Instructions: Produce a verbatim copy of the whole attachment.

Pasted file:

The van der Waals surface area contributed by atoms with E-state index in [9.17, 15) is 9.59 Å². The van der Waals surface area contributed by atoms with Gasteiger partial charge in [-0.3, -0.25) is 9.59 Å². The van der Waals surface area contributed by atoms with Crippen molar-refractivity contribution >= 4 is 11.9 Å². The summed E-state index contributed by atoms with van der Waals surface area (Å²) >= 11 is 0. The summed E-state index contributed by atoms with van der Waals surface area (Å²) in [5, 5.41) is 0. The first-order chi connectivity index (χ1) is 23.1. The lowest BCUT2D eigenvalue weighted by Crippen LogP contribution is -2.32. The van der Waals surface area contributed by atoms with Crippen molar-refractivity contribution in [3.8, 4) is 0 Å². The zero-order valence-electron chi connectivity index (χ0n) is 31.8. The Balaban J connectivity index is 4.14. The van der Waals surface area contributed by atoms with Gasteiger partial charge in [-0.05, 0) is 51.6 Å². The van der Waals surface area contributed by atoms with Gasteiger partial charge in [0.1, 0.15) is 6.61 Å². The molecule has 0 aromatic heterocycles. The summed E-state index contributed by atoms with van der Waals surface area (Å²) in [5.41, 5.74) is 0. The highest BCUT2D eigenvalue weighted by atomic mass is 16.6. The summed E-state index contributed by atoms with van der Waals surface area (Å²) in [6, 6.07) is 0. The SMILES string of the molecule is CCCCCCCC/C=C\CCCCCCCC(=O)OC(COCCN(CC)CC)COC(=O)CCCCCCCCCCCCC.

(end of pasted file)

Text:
The van der Waals surface area contributed by atoms with E-state index in [9.17, 15) is 9.59 Å². The van der Waals surface area contributed by atoms with Gasteiger partial charge in [-0.3, -0.25) is 9.59 Å². The van der Waals surface area contributed by atoms with Crippen molar-refractivity contribution >= 4 is 11.9 Å². The summed E-state index contributed by atoms with van der Waals surface area (Å²) >= 11 is 0. The summed E-state index contributed by atoms with van der Waals surface area (Å²) in [5, 5.41) is 0. The first-order chi connectivity index (χ1) is 23.1. The lowest BCUT2D eigenvalue weighted by Crippen LogP contribution is -2.32. The van der Waals surface area contributed by atoms with Crippen molar-refractivity contribution in [3.8, 4) is 0 Å². The zero-order valence-electron chi connectivity index (χ0n) is 31.8. The Balaban J connectivity index is 4.14. The van der Waals surface area contributed by atoms with Gasteiger partial charge in [-0.05, 0) is 51.6 Å². The van der Waals surface area contributed by atoms with Gasteiger partial charge in [0.1, 0.15) is 6.61 Å². The molecule has 0 aromatic heterocycles. The summed E-state index contributed by atoms with van der Waals surface area (Å²) in [5.41, 5.74) is 0. The highest BCUT2D eigenvalue weighted by atomic mass is 16.6. The summed E-state index contributed by atoms with van der Waals surface area (Å²) in [6, 6.07) is 0. The SMILES string of the molecule is CCCCCCCC/C=C\CCCCCCCC(=O)OC(COCCN(CC)CC)COC(=O)CCCCCCCCCCCCC.